It's just that clients are often afraid.

And when clients are afraid, they fall back on corporatese.

That's one of the tragedies of copywriting. Corporatese. I can write it. I do write it. But it makes the craftsperson in me who wants to deliver a fine product sad every time.

Grooveshark's Down for Maintenance, with Added Sad Panda Charm

Brilliantly designed maintenance page. Charming and funny copy reassures users that the service will be back soon, and gives them stuff to do in the meantime. Twitter updates let OCD types check back every now and then for a (perhaps illusory) fix of progress and control. Blog updates do the same. And - very importantly - they don't lock users out of their account details and other such important things during maintenance.

And of course, it just looks all clean, cuddly and wonderful. Shineh!

ThinkGeek :: Canned Unicorn Meat

Unfortunately, due to restrictions on the importation of mythical processed meatstuff, we are unable to bring you Canned Unicorn Meat in the way the Sisters of Radiant Farms intended. When you open your can, you will find one tiny unicorn which has been appropriately sliced into its main cuts of meat. Simply use your Growth Ray to re-embiggen the unicorn before skinning it and processing its flesh. Or if you're lazy, just bring it to your local Mad Scientist-Butcher. He'll know what to do.

ThinkGeek has some of the best marketing copywriting around. Of course, the target audience also helps, but it does make me wish that over half my clients weren't in love with Corporatese.

Corporatese, pointlessly boring to read, and even more boringly pointless to write.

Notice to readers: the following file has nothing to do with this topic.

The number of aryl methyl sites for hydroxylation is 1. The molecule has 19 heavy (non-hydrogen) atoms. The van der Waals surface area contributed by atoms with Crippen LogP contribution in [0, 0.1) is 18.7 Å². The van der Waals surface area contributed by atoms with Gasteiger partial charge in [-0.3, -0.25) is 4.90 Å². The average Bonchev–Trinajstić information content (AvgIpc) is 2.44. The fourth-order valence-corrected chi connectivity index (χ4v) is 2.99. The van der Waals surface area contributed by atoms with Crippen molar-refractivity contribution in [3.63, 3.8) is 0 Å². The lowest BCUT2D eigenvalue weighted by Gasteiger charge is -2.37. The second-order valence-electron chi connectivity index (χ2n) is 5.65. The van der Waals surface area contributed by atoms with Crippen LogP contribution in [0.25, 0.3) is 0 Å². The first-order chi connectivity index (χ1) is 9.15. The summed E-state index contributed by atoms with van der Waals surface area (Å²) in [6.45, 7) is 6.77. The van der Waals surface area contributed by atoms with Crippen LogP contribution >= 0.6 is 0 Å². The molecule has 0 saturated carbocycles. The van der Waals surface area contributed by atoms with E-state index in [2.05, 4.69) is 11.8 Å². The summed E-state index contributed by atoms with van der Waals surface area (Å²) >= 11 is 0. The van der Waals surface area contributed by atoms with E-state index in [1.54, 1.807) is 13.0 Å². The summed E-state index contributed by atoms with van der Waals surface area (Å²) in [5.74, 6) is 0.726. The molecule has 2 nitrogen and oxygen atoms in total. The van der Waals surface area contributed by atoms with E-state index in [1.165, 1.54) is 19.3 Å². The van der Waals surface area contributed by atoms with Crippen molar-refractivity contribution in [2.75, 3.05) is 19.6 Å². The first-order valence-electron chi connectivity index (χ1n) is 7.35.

Billboard Web Design: How to Win Your Audience’s Attention - Smashing Magazine

Cool-stuff in Billboard Web Design: How to Win Your Audiences Attention


Our shiny new corporate site, for which I did 80% of the design/conceptualisation, all of the illustration, and all of the copywriting, was featured on Smashing Magazine!

(80% of the design because I extensively reworked someone else's original 'base' design.)

Maybe I Should Design T-Shirts For a Living

One of the proposals for Sun's APAC user base profile updates. Yes, yes, t-shirts are nothing new. But then there's nothing new under the sun (ahem).

What I was aiming for with this, was to make it, if not brand spanking new, then at least... uniquely not-new. ;)

And so, the personalised t-shirt gift was born. Once users fully updated their profiles, they'd get to pick a shirt from one of the designs shown here, and their names would be personalised onto the shirts themselves.

Since Sun's target audience is a bit geeky, and if there's any target audience I know, it's geeks (I started poking at computers when I was 6)... I went a little bit crazy with the silliness factor of the shirts.

Sadly, there were too many logistical problems with shipping t-shirts all over APAC, so it didn't happen.

But I still love these shirts. Especially the Shakespearean sheep. One of these days, I might just make myself one of those.

(Images are stock, sourced by me.)

Save the Snowpeople Petition!

A quirkier way to present e-mail address collection requests to our client base, and hopefully get them to forward stuff along because it was cute. Plus, they'd get karma for the festive season good deed of saving the snowpeople. >.> Honest.

An accompanying 'petition wall' website was planned, with names (but no email addresses) of the kind, snowman-loving petitioners being shown.

Didn't get off the ground though. :( Was deemed too frivolous.

Illustration was done by yours truly, in Bill Watterson's style (Calvin & Hobbes author). I always did love Calvin's dysfunctional snowpeople.